Scotland's largest local authority is to decide whether to issue heroin addicts with a resuscitation drug.
Nalozone would counteract the effects of a heroin overdose
The proposed six month pilot project costing £20,000 aims to reduce drugs deaths, which have increased in Glasgow by almost a third since January.
The city council wants to issue "vulnerable" drug users, carers and families with "take home" naloxone to use in case of an overdose.
Councillors will be asked to approve the proposal on Tuesday.
A report to go before a council committee states some drug services would have naloxone to "provide emergency assistance for overdose victims on site".
It adds: "Families and carers and service users would have their own personal supply of naloxone to take home and potentially use to treat an opiate overdose."
If the pilot proves successful it would be rolled out across the city.
The report states that any extension to the proposal would "be subject to extensive political scrutiny".
Naloxone is legally classified as a prescription only medicine but can be administered by anyone for "the purpose of saving a life".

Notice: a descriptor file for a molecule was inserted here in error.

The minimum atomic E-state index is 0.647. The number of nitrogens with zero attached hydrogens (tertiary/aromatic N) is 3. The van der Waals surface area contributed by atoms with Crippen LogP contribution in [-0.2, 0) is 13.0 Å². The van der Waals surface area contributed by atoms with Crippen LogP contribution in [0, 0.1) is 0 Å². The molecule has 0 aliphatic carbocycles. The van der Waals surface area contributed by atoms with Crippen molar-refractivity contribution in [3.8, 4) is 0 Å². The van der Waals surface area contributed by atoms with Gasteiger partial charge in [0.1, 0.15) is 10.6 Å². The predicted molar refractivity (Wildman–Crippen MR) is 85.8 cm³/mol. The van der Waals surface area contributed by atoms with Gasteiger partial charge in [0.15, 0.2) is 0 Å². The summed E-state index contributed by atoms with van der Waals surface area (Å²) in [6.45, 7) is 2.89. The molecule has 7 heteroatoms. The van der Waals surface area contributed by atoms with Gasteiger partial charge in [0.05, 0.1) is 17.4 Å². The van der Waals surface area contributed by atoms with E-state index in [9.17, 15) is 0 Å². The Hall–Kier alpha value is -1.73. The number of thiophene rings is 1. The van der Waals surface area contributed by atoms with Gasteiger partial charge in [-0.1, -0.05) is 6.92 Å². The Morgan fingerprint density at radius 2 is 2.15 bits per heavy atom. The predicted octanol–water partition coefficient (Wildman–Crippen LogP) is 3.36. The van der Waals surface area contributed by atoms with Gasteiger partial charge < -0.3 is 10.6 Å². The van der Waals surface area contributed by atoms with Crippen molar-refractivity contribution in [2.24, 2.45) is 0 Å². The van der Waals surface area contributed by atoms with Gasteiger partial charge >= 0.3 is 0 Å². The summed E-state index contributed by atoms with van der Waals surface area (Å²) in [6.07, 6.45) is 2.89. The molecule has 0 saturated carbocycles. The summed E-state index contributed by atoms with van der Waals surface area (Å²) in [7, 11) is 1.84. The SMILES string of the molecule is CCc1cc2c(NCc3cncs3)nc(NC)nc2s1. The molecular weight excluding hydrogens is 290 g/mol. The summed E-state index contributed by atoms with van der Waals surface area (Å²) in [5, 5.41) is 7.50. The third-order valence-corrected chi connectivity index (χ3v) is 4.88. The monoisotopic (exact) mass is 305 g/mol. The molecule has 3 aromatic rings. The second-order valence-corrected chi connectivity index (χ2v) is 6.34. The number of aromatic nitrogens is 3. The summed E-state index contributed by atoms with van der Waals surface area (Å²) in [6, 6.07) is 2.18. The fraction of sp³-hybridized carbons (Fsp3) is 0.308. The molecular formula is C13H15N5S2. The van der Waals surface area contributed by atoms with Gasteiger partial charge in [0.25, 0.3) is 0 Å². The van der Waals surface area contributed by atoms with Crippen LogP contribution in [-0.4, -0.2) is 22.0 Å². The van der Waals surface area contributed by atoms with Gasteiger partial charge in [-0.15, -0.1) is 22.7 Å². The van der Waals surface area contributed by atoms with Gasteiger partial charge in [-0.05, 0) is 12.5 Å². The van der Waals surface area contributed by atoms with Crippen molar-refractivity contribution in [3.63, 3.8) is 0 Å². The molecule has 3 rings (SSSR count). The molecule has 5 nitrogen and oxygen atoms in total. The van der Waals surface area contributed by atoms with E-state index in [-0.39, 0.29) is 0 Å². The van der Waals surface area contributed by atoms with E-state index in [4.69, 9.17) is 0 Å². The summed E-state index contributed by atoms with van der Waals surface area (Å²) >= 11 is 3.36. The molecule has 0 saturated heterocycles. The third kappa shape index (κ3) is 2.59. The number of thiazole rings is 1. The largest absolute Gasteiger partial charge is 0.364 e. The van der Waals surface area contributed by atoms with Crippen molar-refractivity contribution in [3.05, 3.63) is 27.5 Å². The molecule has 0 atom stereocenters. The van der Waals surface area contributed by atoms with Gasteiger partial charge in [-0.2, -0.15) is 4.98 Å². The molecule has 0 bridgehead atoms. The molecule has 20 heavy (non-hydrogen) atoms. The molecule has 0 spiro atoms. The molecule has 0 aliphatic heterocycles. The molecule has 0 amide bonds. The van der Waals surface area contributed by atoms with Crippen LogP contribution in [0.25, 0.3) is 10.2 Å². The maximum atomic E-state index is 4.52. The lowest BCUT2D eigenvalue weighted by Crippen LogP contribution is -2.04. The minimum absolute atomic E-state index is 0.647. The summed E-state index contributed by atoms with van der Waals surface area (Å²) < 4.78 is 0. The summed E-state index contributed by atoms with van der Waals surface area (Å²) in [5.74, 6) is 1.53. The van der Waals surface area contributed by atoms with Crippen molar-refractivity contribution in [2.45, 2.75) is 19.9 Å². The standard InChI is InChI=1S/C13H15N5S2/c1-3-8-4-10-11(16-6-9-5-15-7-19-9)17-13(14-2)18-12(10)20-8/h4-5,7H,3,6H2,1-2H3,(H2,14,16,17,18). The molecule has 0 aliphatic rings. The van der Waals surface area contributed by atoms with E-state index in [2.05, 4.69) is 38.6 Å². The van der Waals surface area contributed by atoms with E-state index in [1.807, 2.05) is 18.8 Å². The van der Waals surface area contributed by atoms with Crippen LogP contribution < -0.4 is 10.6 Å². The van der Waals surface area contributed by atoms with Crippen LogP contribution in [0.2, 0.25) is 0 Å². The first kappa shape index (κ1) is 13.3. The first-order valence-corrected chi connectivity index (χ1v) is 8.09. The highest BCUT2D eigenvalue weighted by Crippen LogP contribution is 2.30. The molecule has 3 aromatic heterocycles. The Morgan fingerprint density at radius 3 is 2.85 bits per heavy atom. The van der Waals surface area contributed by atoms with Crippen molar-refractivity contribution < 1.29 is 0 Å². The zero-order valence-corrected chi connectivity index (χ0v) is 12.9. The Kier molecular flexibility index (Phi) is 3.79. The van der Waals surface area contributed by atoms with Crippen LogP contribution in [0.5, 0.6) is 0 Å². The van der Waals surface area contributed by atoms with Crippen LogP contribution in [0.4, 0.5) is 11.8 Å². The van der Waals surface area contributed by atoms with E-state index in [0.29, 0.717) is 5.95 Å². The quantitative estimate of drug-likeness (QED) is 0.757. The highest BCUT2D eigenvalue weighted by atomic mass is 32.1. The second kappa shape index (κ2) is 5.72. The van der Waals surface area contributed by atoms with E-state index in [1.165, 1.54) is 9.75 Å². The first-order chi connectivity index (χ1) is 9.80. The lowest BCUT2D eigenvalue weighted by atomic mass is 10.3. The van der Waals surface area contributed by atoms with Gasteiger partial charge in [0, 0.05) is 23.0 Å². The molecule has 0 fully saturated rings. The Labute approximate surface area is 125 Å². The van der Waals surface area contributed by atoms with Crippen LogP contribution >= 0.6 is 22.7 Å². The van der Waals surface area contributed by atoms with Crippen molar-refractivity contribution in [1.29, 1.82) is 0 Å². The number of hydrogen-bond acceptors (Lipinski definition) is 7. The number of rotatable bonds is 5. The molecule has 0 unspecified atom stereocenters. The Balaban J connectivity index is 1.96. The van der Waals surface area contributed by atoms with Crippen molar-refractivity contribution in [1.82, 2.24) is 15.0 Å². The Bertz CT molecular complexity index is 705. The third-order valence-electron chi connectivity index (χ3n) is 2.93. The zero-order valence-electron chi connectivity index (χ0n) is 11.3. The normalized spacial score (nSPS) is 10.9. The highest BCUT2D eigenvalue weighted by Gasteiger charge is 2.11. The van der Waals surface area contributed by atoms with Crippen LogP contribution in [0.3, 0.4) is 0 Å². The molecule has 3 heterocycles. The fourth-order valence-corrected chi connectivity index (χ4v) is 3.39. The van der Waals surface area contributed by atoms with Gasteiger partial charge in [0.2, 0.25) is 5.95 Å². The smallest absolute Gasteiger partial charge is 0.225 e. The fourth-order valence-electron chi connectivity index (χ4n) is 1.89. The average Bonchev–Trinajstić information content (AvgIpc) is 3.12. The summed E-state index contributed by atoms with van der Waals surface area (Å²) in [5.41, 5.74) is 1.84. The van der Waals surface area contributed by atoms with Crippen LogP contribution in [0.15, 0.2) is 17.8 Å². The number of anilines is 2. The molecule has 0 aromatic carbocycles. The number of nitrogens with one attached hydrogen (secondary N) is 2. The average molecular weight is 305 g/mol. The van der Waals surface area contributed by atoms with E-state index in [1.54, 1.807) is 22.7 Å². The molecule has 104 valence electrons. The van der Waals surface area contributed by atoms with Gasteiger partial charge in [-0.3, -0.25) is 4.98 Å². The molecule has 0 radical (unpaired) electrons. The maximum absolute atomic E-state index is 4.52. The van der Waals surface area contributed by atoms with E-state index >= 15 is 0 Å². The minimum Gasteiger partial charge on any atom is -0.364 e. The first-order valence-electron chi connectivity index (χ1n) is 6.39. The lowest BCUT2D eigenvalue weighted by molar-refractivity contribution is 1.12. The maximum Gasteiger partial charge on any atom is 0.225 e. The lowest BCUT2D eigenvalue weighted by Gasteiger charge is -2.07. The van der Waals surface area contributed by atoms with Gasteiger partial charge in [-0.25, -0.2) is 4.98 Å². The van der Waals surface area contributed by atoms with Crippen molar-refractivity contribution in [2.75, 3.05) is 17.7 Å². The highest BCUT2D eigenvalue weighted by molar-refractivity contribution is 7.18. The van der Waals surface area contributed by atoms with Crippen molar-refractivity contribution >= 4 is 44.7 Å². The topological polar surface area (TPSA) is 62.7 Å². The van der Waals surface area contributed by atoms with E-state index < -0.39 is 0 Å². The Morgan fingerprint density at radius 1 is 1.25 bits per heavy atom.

It counteracts the effects of heroin.
In May, Strathclyde Police issued a warning to drug users about the quality of heroin being sold in the force area.
In the first five months of 2006, drug related deaths increased by 34, or 71%, in the force area compared to the same period in 2005.
Police said this was down to double strength heroin.
In Glasgow drug deaths increased by seven - or 29% - to 31.
The report states: "Strathclyde Police advised the sudden increase in heroin purity may be occurring as a result of a purposeful marketing strategy by organised criminal gangs within the city.
"These gangs are at the heart of the city's heroin trade and are allegedly now trying to reclaim the heroin market, which has been weakened by the increased prevalence and used of cheaper high quality cocaine powder and crack cocaine."